2 tablespoons olive oil

4 tablespoons veg stock

thumb size knob of ginger grated

tablespoon tamari

black pepper

Dry roast the cumin seeds in a flat pan until they release their aroma. Toss in the sprouts, add the olive oil and stock and sauté/steam for 5 minutes shaking the pan from time to time. Toss in the ginger and tamari and serve.

Foods that support a strong immune system

Our immune system depends on many nutrients to work effectively and the ideal immune-boosting diet is really no different from the ideal everyday diet but if you are a bit-off track at the moment here are a few pointers.

The thymus gland produces hormones responsible for immune activity and special white blood cells called T cells, which destroy infected cells. T cell activity and the production of antibodies depend on vitamin B6. Spinach, turnip greens, leeks, cauliflower, broccoli, brussel sprouts and shiitake mushroom, all in season at the moment, are a good source of vitamin B6 as are whole grains.

Vitamin C intake is essential to immune function. Vitamin C helps immune cells to mature and improves the performance of antibodies and macrophage. Citrus fruits, cauliflower, broccoli and kale are good sources and all abundant at the moment. Other good sources are strawberries, blueberries and raspberries in the summer and rosehip, elderberries and blackberries in the autumn. Preserve these fruits to have in the Winter months. Vitamin C along with vitamins A & E and zinc & selenium are important anti-oxidant nutrients – they disarm the free radicals which invaders produce.

Eat fresh green leaves every day. The chlorophyll in green leaves supports our immune system by combating unhealthy colonies of bacteria, yeasts & fungi in the body and reduces inflammation.

Good bacterial balance in the gut is important for immune function. Eat plenty of lactic ferments like sauerkraut and kefir.

If you work inside all day you are probably not getting enough sun. When we lack vitamin D our immune systems are vulnerable to bacteria and viruses. Eggs, yogurt, shiitake mushroomsare good sources as well as fatty fish – herrings, sardines, mackerel, wild salmon.

Garlic is a wonderful antibacterial, antiviral and antifungal and turmeric, ginger and cinnamon are powerful spices to add to your immune boosting diet.

Eat plenty of good fat, cold pressed olive oil and organic butter are both beneficial. Fresh seeds and nuts are rich in essential fatty acids as well as vitamin E, zinc and protein. Cooking with poly unsaturated oils creates toxic trans-fatty acids and exposure to air creates rancidity. Altered oils of this nature suppress the immune system.

Make certain you eat three meals a day. If you are battling adrenal fatigue, diabetes, weight issues, hormone or blood sugar problems you may need to eat 5 smaller meals. If all your commitments
allow try to take a few early nights and allow your body to rest and restore. Never underestimate the positive effect to the immune system from having a good 8 hours sleep!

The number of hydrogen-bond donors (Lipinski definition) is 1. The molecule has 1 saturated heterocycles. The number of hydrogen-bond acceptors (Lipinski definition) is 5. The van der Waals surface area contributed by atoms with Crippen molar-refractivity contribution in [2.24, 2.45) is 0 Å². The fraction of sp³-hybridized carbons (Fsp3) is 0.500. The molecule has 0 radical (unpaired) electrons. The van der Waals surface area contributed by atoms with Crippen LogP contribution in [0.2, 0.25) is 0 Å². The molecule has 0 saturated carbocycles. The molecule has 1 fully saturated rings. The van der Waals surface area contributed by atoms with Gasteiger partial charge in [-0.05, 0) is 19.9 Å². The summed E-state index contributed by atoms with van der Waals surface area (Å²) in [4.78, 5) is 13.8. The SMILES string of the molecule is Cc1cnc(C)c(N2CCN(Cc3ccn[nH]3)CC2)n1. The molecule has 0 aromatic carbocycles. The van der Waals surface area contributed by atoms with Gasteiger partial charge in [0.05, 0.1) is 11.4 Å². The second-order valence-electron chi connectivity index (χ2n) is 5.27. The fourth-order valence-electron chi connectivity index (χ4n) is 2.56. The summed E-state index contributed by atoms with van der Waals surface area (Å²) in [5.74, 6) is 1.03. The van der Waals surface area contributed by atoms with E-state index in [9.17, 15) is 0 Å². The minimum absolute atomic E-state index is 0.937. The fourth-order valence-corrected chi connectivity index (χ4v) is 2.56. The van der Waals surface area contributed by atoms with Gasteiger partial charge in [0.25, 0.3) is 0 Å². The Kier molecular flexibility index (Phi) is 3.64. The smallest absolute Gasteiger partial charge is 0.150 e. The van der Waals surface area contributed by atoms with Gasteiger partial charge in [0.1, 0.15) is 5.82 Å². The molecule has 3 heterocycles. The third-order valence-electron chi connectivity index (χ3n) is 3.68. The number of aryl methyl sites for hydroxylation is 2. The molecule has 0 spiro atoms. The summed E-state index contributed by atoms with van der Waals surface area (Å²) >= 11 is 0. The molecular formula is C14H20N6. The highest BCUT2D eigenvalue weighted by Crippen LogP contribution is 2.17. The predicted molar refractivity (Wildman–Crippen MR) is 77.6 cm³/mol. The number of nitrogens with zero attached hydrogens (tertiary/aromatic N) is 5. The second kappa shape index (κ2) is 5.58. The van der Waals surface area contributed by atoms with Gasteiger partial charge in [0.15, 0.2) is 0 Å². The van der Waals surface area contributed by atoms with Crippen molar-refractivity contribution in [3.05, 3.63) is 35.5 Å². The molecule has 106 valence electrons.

Baked mackerel fillet with green leaf salad and a citrus-chilli dressing

4 mackerel fillets
2 tablespoons olive oil
juice and zest of half a lemon
1 clove garlic finely chopped
Selection of green leaves (watercress, mizuna, lamb's lettuce, mint, fennel, flat leaf parsley).
Dressing: 2 tablespoons orange juice, 1 tablespoon lime juice, 4 tablespoons olive oil, 1 small chilli seeded and chopped, salt and pepper.

Serves 4

Mix the olive oil, garlic and lemon together. Place the mackerel fillets in an oiled baking dish and pour over the marinade, leave for 15 minutes. Pick over the leaves and divide between 4 plates.

Blend all the dressing ingredients together in a processor.

Bake the fish in a moderate to hot oven, 180 degrees celcius, for 12 minutes. Place a fillet on top of the leaves on each plate and spoon over the dressing.

Chunky vegetable and white bean soup

A diet rich in vegetables and pulses supports the immune system.
1 tablespoon olive oil
1 onion chopped
4 garlic cloves chopped
1 carrot peeled and diced
2 sticks celery diced
1 leek trimmed, washed and cut into slices
1 turnip peeled and diced
1 tsp tomato puree
1 litre vegetable stock
400g tin of haricots beans
1 head of broccoli florets
large handful finely shredded spinach
handful of chopped parsley

Serves 4-6

Cook the onion and garlic in the olive oil until tender

Add the carrot, celery, leek and turnip and cook for a further 2 minutes

Stir in the tomato puree, add the stock, bring to the boil and simmer gently for 20 minutes.

Add the haricots beans and cook for a further 10 minutes.

Add the broccoli and the spinach, cook for a further 2 minutes, stir in the parsley, season and serve.


We update our recipes regularly and so have a huge archive of previous collections for you to enjoy. Have a look at some of our old favourites.

Pumpkin Recipes

Pick me up juices

Packed Lunch Ideas

Autumn Feast